In a report from the Institute for Clinical and Economic Review (ICER), Trikafta received the highest evidence rating (an “A”) for the treatment of CF patients with either two copies of the F508del mutation — the most common CF-causing mutation — or one F508del mutation and a minimal function mutation in the CFTR gene. Although the report, titled “Modulator Treatments for Cystic Fibrosis: Effectiveness and Value,” found that the medication “provides a substantial (moderate-large) net health benefit,” it also recommended a significant reduction in price for the benefit it provides. ICER suggested that an appropriate health-benefit price for Trikafta would range from $67,900–$85,500 per year, a 73% discount off the therapy’s list price.
CF carriers — those who have genetic mutations in only one CFTR gene copy — are at a higher risk for CF-related conditions than healthy controls, according to a study published in the journal Proceedings of the National Academy of Sciences. Of the 59 conditions analyzed, CF carriers were at a significantly increased risk for 57, including conditions not previously linked to the carriers. such as constipation or diabetes. Researchers also found that conditions that were more prevalent in CF patients were also more widespread in CF carriers. They noted, however, that although they found an increased risk for CF carriers relative to healthy controls, the actual risk of developing the conditions was still quite low.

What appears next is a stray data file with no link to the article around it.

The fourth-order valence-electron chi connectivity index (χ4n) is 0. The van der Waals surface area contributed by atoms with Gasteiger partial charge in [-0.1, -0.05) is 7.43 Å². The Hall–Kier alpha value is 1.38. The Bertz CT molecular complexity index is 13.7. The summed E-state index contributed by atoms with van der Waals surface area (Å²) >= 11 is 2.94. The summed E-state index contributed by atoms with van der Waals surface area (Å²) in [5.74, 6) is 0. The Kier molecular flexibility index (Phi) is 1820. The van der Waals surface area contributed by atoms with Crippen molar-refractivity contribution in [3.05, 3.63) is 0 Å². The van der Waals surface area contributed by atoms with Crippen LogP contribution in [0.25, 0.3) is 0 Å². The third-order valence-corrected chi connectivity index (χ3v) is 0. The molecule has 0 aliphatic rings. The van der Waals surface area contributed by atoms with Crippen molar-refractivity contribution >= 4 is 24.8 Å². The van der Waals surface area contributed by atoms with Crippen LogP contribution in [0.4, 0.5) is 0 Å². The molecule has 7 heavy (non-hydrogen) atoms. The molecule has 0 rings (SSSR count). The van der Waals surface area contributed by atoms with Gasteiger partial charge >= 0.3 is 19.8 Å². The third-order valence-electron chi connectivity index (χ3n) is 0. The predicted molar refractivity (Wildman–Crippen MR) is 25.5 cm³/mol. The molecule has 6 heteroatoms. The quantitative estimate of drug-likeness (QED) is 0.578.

Proteostasis Therapeutics announced plans in January to launch two Phase 3 clinical trials of its experimental triple-combination therapy for CF by the end of the year. The announcement came after a meeting with the U.K. Medicines and Healthcare Products Regulatory Agency that outlined study design and safety. The trials, called MORE and CHOICES, will explore combinations of Proteostasis’ CFTR modulators, which include a CFTR potentiator called dirocaftor (previously known as PTI-808), the CFTR corrector posenacaftor (PTI-801), and the CFTR amplifier nesolicaftor (PTI-428). The CHOICES trial will investigate the possibility of using organoids for personalized medicine in CF, while the MORE trial will attempt to confirm Phase 2 results, which showed lung function benefits in patients given the triple combination, in addition to safety and effectiveness.